[Last updated 5th September, 2018]
Candida is a fungus that can grow in the human body.
A condition called Candida Overgrowth Syndrome is said to occur if levels in the gut become too high.
But is it actually a real condition, and does diet play a role? This article explores the current research.
What is Candida?
The Candida genus includes more than 20 species of yeast that are able to cause infections in humans (1).
It’s commonly present in the digestive tract and mucous membranes of the nose, throat and reproductive organs.
The most common species is Candida albicans (C. albicans), which is estimated to be present in the mouth or throat of up to 40% of healthy adults (2).
About 70% of healthy adults also have yeasts, mainly Candida species, in their guts (large intestine or bowel) (3).
Summary: Yeasts of the Candida genus are common in the digestive tract and mucous membranes of healthy adults. Some species of Candida can cause infections.
What is Candida Overgrowth Syndrome?
Candida does not cause problems most of the time.
However, sometimes yeasts can multiply rapidly and greatly increase in numbers. This is called yeast overgrowth and can lead to infection.
Yeast overgrowth in the gut can cause a variety of unpleasant symptoms. This has been termed Candida overgrowth syndrome.
Candida albicans on human small intestine mucosa ( 3000-fold magnification). Click to enlarge (3).
It’s also referred to as:
- Chronic candidiasis
- Candida hypersensitivity
- Candidiasis sensitivity.
While numerous books and diet plans claim to cure the condition, the very existence of Candida overgrowth syndrome is controversial.
It first gained attention in 1984 after the publication of a book by William Crook titled The Yeast Connection: A Medical Breakthrough.
According to Crook, use of antibiotics causes yeast overgrowth (4).
As he explained it, antibiotics kill good bacteria in the gut that usually keep C.albicans in check. With the good bacteria no longer around, Candida is able to multiply and weaken the immune system.
Infections can develop more easily with a weakened immune system. Of course, an infection is typically treated with antibiotics, fueling this cycle.
This theory of Crook’s has never been proven mind you.
Summary: Candida overgrowth syndrome is a controversial condition that some suggest is caused by overgrowth of Candida yeast in the gut.
Other Types of Candida Infection
Some types of Candida infection are well known and described in the medical literature.
Candida infection in the mouth or throat is called thrush. Candida infection of the vagina is commonly referred to as a yeast infection.
More serious infections can occur when Candida enters the bloodstream. This is known as invasive candidiasis. However, most cases occur in hospital or nursing home patients who have weakened immune systems.
There is no scientific evidence that these infections are caused by Candida overgrowth in the gut.
Summary: Infections of the mouth, throat, vagina and bloodstream can be caused by Candida. However, there is no evidence linking these infections with Candida overgrowth in the gut.
Symptoms of Candida Overgrowth
The following symptoms have been attributed to Candida overgrowth syndrome (4, 5):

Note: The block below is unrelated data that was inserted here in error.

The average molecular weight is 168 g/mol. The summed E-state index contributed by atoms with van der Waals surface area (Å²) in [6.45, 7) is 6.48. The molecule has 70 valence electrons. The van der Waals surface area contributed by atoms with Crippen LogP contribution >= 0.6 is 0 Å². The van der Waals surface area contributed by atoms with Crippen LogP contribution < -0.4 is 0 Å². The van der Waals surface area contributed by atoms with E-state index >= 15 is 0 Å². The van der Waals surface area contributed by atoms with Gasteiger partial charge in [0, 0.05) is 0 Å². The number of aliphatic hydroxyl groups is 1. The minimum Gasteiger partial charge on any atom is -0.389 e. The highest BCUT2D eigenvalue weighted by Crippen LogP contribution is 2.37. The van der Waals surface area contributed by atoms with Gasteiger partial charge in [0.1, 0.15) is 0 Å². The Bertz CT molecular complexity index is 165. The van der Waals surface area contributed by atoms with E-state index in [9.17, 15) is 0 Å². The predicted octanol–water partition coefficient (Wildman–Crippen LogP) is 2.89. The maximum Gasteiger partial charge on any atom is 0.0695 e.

- Inability to concentrate
- Memory problems
- Abdominal pain
- Persistent nasal congestion
- Urinary tract problems
- Menstrual irregularities
One issue here is that many illnesses or infections could cause these wide-ranging symptoms. They are not specific to Candida overgrowth.
According to the American Academy of Allergy, Asthma and Immunology, these symptoms are essentially universal. That is, most sick patients probably complain of at least some of them.
Furthermore, there is no scientific evidence to date showing that Candida overgrowth is capable of causing these symptoms.
Summary: Symptoms attributed to Candida overgrowth are not specific and could be caused by a variety of conditions.
Are There Tests to Diagnose It?
Since Candida yeast is present in the majority of people, simply testing for its presence is not useful.
Only one published study has tried to find out whether a set of symptoms or tests could be used to diagnose Candida overgrowth. The researchers could not find any physical or laboratory difference between patients who believed they had Candida overgrowth and those who didn’t (6).
This is in line with what Crook says.
In his book, he suggested yeast may be identified as the cause only when no other conditions are discovered. In other words, yeast would be diagnosed as the cause by ruling out other potential culprits.
Additionally, according to Crook, diagnosis of Candida overgrowth could only be made if the patient responded to a suggested treatment (4).
That is, if symptoms go away following treatment, then Candida must have been the problem.
Summary: There are no laboratory tests or other tests to diagnose Candida overgrowth syndrome.
Is There a Candida Diet?
Many diet books claim to treat or cure Candida overgrowth, including Crook’s.
Some claim they will provide “seemingly miraculous results” and can help you “recover from Candida in 60 days.”
Perhaps the most-well known is the ‘Candida Diet’. Here are the typical recommendations:
- Diet should be nutritionally adequate with fresh foods from a variety of sources.
- Avoid all refined carbohydrates, including sugar, corn syrup, dextrose and fructose.
- Avoid refined, processed and fabricated foods.
- Avoid fruits and milk initially. Later, try to rotate fruits back into the diet if they are tolerated.